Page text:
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The K7RA Solar Update


Similar to the last reporting week in ARLP014, the first three days (Thursday through Saturday) had no visible sunspots, but sunspots returned on Sunday through Thursday. Average daily sunspot number declined from 9.4 to 6.9, but average daily solar flux rose from 69.5 to 75.4.

Geomagnetic indicators were slightly more active, with average daily planetary A index increasing from 8.4 to 10.6, and average middle latitude A index from 7.3 to 9.

Predicted solar flux for the next 45 days is 78 on April 12-17, 76 and 74 on April 18-19, 70 on April 20-22, 69 on April 23, 70 on April 24-28, 71 on April 29 through May 1, 72 on May 2-3, 77 on May 4-6, 74 on May 7-16, 70 on May 17-19, then 69, 68, 69 and 69 on May 20-23, 70 on May 24-25 and 71 on May 26.

Predicted planetary A index is 12 on April 12-13, 5 on April 14-23, then 10, 8, 5, 10, 8, and 5 on April 24-29, 10 on April 30 through May 2, 7 on May 3, 5 on May 4-20, then 10, 8, 5, 10, 8 and 5 on May 21-26.

On April 7 sunspot group 2738 appeared. Currently (Thursday, April 11) you can see it as the bright spot on the STEREO image at: Of course, the bright spot will move from left to right over time, until it disappears off the right side.

Geomagnetic activity forecast for the period April 12 until May 8, 2019 from F.K. Janda, OK1HH.
Geomagnetic field will be:
Quiet on April 14, 17-19
Quiet to unsettled on April 16, 20-23, 26, 29, May 2-4
Quiet to active on April (15,) 28, May 1
Unsettled to active on April (24-25, 27,) 30, May 5-8
Active to disturbed April (12-13)

Solar wind will intensify on April 12-13, 15-16, (19-23,) 24-25, (26-30,) May (1,) 2-3, (5, 8)

Parenthesis means lower probability of activity enhancement.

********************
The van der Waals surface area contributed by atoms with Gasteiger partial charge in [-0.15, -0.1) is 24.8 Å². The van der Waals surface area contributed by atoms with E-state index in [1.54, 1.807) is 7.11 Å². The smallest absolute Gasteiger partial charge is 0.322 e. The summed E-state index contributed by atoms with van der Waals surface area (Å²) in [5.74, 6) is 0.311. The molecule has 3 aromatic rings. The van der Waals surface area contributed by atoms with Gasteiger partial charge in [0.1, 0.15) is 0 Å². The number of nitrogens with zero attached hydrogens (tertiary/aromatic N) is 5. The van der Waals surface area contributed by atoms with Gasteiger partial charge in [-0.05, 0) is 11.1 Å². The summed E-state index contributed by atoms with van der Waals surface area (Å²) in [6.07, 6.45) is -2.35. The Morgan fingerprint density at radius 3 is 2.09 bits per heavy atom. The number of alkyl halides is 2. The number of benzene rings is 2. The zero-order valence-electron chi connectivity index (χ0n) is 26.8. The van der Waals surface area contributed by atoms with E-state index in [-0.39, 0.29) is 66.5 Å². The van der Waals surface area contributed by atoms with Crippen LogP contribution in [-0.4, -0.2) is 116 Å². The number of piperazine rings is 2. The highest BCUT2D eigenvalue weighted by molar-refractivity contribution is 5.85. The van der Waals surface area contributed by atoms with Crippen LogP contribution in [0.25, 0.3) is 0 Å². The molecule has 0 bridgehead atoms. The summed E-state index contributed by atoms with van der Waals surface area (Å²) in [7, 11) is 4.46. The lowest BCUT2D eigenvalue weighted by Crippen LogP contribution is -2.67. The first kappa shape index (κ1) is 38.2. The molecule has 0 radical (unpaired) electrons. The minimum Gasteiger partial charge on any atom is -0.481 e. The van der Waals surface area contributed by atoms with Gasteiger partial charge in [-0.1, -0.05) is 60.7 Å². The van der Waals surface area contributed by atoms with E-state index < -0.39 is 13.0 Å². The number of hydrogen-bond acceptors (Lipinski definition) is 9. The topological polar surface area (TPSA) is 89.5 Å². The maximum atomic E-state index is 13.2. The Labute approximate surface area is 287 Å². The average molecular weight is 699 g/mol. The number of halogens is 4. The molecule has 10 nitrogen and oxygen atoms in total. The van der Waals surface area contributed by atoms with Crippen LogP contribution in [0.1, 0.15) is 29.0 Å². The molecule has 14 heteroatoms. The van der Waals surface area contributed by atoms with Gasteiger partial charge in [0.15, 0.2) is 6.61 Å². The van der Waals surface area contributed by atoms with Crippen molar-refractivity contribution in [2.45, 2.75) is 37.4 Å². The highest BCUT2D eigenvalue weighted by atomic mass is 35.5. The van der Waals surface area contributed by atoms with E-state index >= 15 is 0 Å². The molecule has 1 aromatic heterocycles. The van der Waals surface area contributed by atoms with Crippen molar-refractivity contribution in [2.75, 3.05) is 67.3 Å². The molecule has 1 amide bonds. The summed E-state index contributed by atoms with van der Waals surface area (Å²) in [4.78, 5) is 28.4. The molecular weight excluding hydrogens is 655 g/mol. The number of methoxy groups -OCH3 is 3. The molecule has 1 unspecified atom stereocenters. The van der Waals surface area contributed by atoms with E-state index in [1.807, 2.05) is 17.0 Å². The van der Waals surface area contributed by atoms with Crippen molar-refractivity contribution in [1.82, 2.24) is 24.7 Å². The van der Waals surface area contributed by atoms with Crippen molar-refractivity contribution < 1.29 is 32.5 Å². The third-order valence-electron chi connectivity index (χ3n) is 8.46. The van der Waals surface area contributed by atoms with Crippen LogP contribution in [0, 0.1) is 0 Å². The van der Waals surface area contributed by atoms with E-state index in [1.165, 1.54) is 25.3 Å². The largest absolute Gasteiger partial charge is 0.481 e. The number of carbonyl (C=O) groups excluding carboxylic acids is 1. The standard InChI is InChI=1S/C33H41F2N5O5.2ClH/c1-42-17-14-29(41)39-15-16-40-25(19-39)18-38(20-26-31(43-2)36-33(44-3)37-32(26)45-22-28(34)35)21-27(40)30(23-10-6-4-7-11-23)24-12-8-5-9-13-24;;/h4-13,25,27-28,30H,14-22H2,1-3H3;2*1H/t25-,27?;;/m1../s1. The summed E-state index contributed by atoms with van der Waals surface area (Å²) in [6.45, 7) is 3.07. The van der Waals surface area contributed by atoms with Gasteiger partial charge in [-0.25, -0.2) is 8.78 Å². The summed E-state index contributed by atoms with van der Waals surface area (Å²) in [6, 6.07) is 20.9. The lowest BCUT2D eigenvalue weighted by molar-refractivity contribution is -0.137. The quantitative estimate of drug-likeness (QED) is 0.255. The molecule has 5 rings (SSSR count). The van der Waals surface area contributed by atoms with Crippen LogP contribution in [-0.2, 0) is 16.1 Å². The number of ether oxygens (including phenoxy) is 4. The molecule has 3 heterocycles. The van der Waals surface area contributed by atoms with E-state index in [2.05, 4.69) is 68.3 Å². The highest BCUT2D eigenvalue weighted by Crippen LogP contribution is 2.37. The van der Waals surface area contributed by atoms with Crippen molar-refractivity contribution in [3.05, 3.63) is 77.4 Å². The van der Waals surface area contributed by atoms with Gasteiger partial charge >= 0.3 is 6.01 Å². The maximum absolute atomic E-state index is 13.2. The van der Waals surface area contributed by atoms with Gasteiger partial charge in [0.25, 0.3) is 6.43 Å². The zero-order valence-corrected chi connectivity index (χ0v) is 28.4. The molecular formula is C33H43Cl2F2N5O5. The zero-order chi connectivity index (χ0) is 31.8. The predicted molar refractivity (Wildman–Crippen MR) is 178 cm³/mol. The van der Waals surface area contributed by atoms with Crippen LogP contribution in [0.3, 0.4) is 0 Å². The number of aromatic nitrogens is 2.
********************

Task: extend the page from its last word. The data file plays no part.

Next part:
Thanks to David Moore for this article:

The Cycle 25 prediction panel met last week in Boulder, and they see an end to declining solar cycles, and they do not predict another grand minimum similar to the terrifying (to hams) Maunder Minimum. The Washington Post had an interesting take on the prediction, indicating the next cycle could be stronger:

Here is a tweet from Scott McIntosh, Director of the National Center for Atmospheric Research's High-Altitude Observatory offering his opinion that Cycle 25 will be stronger than Cycle 24.

Steve Ford, WB8IMY, sent this article on accurate predictions of space weather. It has a nice video on the perils of space weather:

Mike Schaffer, KA3JAW, of Easton, Pennsylvania sent this report: “Tuesday evening, April 9, 2135 UTC (5:35 PM EDT local) I was monitoring the 11-meter Citizen Band (27 MHz) and telltale signs of Sporadic-E, swooshing, fading in and out of signals on channel 19, which is active with interstate truckers was causing interference to local operators. Sporadic-e was emerging from the state of Florida, around Miami.

“During the 2200 UTC (6:00 PM EDT local) central cities of Melbourne, Orlando, Ocala, and Gainesville were heard. At 2310 UTC (7:10 PM EDT local) the Es plasma cloud was shifting westerly over Tampa. Ten minutes later, Es had vanished. Most likely the cloud (not the internet one) had moved over the Gulf of Mexico where there are no truckers.

“The most distant station, Miami was 1,070 air miles from Easton, Pennsylvania. The MUF made it up into the 6-meter band, but not high enough for the low-VHF TV or the FM broadcast bands. The reported geomagnetic field was at quiet to unsettled levels with a 10.7cm flux at 79. The MUF had intensified with durations becoming longer compared to last week.”